Some of the most compelling bodies of work showing the beauty of nature are also the simplest. It works with landscape photography as we’ve recently seen in the impressive works of photographers like Przemyslaw Kruk and George Digalakis. This is certainly more challenging to pull off for other nature-centric genres like wildlife photography, but we’ve found a series that did it, and did so beautifully. Czech graphic designer and photographer Lukas Holas has achieved it with his stunning collection of Portraits of Animals.
In this two-part series, Lukas gave some of the Animal Kingdom’s most fascinating creatures the royal photography treatment. Unlike the usual way wildlife is photographed, he captured their image in the style of glamour portraiture. It’s done impressively and as if each animal was asked to pose or act in front of Lukas and his camera. From close-ups to action shots, he brings viewers as close as possible to these majestic creatures so we can absorb and appreciate their features and individuality.
In fact, as with any effective portrait, Lukas has found the most interesting, if not the best angles and features, for each of these subjects. An elephant’s ivory tusk against its wrinkled skin and trunk. A tiger’s powerful display of claws and fangs. A zebra’s hypnotic stripes. A lioness’ regal and pensive facial expression. The list goes on and on.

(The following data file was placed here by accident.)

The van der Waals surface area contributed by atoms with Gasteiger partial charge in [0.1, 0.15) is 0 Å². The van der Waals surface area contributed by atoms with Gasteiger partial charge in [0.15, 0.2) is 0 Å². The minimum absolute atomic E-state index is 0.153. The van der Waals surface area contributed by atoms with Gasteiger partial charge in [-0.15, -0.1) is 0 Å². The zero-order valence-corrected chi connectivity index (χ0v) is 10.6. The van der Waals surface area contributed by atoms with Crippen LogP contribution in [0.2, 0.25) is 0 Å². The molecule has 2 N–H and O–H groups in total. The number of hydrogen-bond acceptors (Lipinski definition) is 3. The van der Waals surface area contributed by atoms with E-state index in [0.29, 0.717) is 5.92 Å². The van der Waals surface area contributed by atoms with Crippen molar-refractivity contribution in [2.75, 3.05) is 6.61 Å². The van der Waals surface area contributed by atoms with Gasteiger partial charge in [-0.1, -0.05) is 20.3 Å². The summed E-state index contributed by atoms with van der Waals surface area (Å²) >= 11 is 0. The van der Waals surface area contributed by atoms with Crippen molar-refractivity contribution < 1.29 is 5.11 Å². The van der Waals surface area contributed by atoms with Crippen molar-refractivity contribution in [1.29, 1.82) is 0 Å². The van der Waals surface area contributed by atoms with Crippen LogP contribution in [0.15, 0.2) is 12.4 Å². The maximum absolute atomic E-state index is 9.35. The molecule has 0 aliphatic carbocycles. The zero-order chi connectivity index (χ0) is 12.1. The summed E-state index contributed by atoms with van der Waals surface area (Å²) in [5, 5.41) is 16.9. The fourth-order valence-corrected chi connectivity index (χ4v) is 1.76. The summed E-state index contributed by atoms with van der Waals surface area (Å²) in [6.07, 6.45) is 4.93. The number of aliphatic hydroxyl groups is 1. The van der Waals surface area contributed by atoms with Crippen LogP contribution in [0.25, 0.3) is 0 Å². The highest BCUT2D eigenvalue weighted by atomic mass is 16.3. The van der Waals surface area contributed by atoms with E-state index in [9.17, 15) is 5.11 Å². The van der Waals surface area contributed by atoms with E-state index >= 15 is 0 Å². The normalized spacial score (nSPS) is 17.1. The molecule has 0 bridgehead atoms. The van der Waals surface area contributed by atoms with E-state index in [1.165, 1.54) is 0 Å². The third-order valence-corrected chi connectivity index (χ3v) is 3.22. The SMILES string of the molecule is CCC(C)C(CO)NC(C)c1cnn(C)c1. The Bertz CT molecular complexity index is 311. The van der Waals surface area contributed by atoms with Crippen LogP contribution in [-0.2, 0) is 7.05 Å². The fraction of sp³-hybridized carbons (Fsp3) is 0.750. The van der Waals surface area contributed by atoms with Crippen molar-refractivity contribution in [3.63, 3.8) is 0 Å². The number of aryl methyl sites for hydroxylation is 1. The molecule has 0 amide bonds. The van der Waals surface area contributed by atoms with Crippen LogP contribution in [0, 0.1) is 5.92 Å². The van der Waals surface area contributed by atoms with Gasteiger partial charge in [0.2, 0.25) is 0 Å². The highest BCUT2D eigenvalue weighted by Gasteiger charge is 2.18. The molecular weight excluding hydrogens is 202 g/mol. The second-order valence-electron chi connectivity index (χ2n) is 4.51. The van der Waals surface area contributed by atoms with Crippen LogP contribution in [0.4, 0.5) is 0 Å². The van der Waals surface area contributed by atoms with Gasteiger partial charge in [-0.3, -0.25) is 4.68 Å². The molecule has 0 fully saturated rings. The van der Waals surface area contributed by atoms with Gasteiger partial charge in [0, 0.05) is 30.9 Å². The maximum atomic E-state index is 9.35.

It’s also worth noting the elements that make this series work. First, Lukas made use of the square format, which is tried and tested for great portraits. This framing style has allowed him to direct the eyes towards certain details, all while maintaining a sense of balance in the frame. Second, he has rendered the images in black and white, further heightening the textures, contrast, and shapes created by his subjects. Lastly, he has placed them against a plain black background, making the variations in the details and contrast stand out. This black background, he said, somehow presents them in a more dignified environment compared to the walls of their enclosures.
In one of his sets for this series, Lukas revealed that he took these photos in a zoo, against smudged glass, steel bars, and “frequent apathy of animals or omnipresent crowds of tourists.” He also mentioned that while his images have no specific message, he believes they encourage personal imagination and “foreshadow a deeper story of animals portrayed.”
Do check out Lukas Holas’ Behance portfolio to see more of his Portrait of Animals and his other photography projects.